The last column in that wallpaper is too real, intimately close to the feelings we all have in situations like that.
I just lost my father on the 12th. He was 55, and died due to complications from open heart surgery. They had him on the heart lung machine the entire time I was there, having flown back home once it was clear his post-operative condition was failing.
I'm not even done with college yet, and was completely unprepared to lose my father. Unlike your wife, my dad's body was dying. His heart was too weak after the surgery, his tissues were becoming inflamed, and they couldn't filter out all the toxins that were slowly building up in his body.
My mother, sister, and I sat in that room with him all night, after we sent everyone else home. We watched him fade. Eventually, as it became clear that he wouldn't make it to morning, despite all the assistance being given, we said our final goodbyes and ended life support.
I cried more in the two days before he passed and in the weeks after than I have in my entire life. I said a eulogy at the service the next week, and shook hands and received hugs in the days that followed.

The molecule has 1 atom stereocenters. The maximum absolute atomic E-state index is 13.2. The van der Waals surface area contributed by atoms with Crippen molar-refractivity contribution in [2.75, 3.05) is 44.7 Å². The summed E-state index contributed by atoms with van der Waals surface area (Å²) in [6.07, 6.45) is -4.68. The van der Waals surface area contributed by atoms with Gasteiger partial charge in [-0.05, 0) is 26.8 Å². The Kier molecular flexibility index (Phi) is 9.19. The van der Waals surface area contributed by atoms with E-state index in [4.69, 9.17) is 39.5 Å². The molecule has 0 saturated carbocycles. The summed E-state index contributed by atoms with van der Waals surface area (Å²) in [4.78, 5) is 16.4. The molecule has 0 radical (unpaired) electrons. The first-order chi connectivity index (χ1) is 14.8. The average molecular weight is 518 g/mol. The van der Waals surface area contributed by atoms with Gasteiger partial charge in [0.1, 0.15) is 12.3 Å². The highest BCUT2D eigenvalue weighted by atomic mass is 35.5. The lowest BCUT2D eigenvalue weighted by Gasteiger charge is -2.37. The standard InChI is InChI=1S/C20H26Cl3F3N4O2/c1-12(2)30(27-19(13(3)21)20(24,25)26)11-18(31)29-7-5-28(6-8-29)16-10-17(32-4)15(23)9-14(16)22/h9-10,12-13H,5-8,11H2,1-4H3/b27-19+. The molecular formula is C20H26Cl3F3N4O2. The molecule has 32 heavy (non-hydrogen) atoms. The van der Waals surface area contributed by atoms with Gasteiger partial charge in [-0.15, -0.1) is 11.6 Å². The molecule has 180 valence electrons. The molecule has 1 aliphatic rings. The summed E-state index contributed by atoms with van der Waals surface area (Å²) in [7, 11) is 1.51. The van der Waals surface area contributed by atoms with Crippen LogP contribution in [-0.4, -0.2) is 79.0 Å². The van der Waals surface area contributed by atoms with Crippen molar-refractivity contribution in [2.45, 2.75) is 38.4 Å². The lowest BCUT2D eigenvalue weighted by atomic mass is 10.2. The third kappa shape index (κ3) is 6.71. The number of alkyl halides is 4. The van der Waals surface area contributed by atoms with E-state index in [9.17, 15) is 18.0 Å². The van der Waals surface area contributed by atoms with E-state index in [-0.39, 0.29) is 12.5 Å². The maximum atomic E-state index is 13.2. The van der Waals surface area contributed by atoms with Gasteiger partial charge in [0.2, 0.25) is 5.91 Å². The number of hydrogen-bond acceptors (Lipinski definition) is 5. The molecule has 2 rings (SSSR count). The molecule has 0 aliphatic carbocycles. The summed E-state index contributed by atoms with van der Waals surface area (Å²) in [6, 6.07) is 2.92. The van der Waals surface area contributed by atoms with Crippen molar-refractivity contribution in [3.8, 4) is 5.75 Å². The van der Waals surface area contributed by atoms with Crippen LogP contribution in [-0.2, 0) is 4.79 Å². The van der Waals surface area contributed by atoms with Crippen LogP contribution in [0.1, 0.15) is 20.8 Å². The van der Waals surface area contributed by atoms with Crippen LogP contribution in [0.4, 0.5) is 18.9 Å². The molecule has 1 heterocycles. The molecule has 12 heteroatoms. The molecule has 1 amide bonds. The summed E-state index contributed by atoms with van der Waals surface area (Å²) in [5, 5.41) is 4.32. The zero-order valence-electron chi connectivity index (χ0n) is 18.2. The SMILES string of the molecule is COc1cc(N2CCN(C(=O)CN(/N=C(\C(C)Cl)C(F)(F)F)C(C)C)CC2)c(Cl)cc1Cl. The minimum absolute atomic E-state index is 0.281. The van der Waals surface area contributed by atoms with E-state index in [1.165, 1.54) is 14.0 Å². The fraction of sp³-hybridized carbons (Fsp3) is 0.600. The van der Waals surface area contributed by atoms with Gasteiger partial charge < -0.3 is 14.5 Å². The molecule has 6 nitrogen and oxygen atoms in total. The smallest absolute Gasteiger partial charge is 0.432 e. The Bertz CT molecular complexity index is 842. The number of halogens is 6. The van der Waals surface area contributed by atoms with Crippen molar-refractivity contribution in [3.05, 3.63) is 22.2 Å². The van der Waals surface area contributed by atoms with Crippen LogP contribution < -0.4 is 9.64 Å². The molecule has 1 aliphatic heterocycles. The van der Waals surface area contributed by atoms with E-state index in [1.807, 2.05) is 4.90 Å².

But all the sadness in the world couldn't bring him back. We got more years with him than nature intended anyways, and he lived a good life. I'll always be haunted by the things I didn't get to say to him, the questions I didn't need to ask yet, questions that I thought I'd be able to ask later when they were more relevant to my life.
But even now, less than a month later, I can feel myself improving. Building better habits, trying to be a better person despite the hardship and the sadness. I know I'm never going to stop missing him, but I also know he would want me to keep moving forward, not just for him but for myself. I just wish I had found that drive sooner, for a happier reason than the death of my dad.
Anyways, thanks for sharing your story. I really needed to get that off my chest.
I included another wallpaper too.